Law student survey finds 32 Web log citations in the last two years.
Pamela A. MacLean/Staff reporter
September 4, 2006
Judges have discovered the Internet’s 600 legal blogs, citing them at least 32 times in 27 decisions over the last two years.
A blog, short for Web log, is a Web page that acts as a continuous journal of the writer’s commentary, news and links to related sites. Blogs began, often as personal diaries, in the 1990s but came into their own in recent years among lawyers who use them to share with peers the latest developments in legal specialties.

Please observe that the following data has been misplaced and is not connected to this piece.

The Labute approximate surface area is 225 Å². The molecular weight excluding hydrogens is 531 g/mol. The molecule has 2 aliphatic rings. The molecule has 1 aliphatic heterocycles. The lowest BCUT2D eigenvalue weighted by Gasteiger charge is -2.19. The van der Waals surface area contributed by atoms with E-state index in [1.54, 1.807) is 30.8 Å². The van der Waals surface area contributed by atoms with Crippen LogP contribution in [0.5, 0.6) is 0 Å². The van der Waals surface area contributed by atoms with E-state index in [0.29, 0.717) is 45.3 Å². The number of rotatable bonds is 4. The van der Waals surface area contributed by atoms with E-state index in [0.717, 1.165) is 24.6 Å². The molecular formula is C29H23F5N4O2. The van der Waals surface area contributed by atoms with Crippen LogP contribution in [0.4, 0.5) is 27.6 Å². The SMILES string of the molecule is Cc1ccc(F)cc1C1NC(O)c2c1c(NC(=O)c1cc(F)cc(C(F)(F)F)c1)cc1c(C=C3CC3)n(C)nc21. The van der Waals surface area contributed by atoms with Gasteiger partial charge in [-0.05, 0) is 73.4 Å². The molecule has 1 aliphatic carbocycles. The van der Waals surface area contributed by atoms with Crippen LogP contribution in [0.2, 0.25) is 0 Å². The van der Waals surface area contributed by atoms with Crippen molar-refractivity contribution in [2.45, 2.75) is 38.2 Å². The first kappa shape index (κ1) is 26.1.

The ability to burrow deeply into a specialized area of the law with continuous updates has an undeniable appeal to practitioners. This phenomenon was not lost on Ian Best, a 36-year-old law school graduate who began a blog, “3L Epiphany,” as an independent study project for academic credit at Ohio State University’s Michael E. Moritz College of Law. It is a taxonomy of legal blogs. Best counted them, classified them and tracked their development.
“The most significant development is judges citing blogs,” said Best, who lives in Columbus, Ohio, and is awaiting his bar exam results. (more…)